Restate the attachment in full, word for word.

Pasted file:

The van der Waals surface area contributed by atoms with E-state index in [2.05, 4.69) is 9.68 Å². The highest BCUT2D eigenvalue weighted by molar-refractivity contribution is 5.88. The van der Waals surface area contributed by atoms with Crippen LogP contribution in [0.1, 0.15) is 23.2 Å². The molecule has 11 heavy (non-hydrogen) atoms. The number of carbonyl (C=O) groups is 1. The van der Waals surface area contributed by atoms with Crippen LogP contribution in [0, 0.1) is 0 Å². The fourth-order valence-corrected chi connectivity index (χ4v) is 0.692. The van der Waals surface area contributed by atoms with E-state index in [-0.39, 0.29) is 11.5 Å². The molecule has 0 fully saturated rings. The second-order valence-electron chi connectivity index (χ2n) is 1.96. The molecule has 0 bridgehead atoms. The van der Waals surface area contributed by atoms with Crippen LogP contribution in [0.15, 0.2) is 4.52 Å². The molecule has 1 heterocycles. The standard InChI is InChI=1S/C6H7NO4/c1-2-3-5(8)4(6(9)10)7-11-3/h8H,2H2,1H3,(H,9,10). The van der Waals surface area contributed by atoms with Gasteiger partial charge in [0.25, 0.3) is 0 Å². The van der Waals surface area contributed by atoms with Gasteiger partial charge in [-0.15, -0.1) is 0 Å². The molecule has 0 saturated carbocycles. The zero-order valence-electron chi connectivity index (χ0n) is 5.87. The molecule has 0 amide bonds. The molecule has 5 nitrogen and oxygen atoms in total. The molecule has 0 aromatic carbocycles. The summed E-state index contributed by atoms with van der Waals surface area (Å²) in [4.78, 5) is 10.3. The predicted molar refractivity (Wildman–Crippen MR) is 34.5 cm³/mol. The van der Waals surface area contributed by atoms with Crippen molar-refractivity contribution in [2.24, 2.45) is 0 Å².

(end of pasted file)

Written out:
The van der Waals surface area contributed by atoms with E-state index in [2.05, 4.69) is 9.68 Å². The highest BCUT2D eigenvalue weighted by molar-refractivity contribution is 5.88. The van der Waals surface area contributed by atoms with Crippen LogP contribution in [0.1, 0.15) is 23.2 Å². The molecule has 11 heavy (non-hydrogen) atoms. The number of carbonyl (C=O) groups is 1. The van der Waals surface area contributed by atoms with Crippen LogP contribution in [0, 0.1) is 0 Å². The fourth-order valence-corrected chi connectivity index (χ4v) is 0.692. The van der Waals surface area contributed by atoms with E-state index in [-0.39, 0.29) is 11.5 Å². The molecule has 0 fully saturated rings. The second-order valence-electron chi connectivity index (χ2n) is 1.96. The molecule has 0 bridgehead atoms. The van der Waals surface area contributed by atoms with Crippen LogP contribution in [0.15, 0.2) is 4.52 Å². The molecule has 1 heterocycles. The standard InChI is InChI=1S/C6H7NO4/c1-2-3-5(8)4(6(9)10)7-11-3/h8H,2H2,1H3,(H,9,10). The van der Waals surface area contributed by atoms with Gasteiger partial charge in [0.25, 0.3) is 0 Å². The van der Waals surface area contributed by atoms with Gasteiger partial charge in [-0.15, -0.1) is 0 Å². The molecule has 0 saturated carbocycles. The zero-order valence-electron chi connectivity index (χ0n) is 5.87. The molecule has 0 amide bonds. The molecule has 5 nitrogen and oxygen atoms in total. The molecule has 0 aromatic carbocycles. The summed E-state index contributed by atoms with van der Waals surface area (Å²) in [4.78, 5) is 10.3. The predicted molar refractivity (Wildman–Crippen MR) is 34.5 cm³/mol. The van der Waals surface area contributed by atoms with Crippen molar-refractivity contribution in [2.24, 2.45) is 0 Å².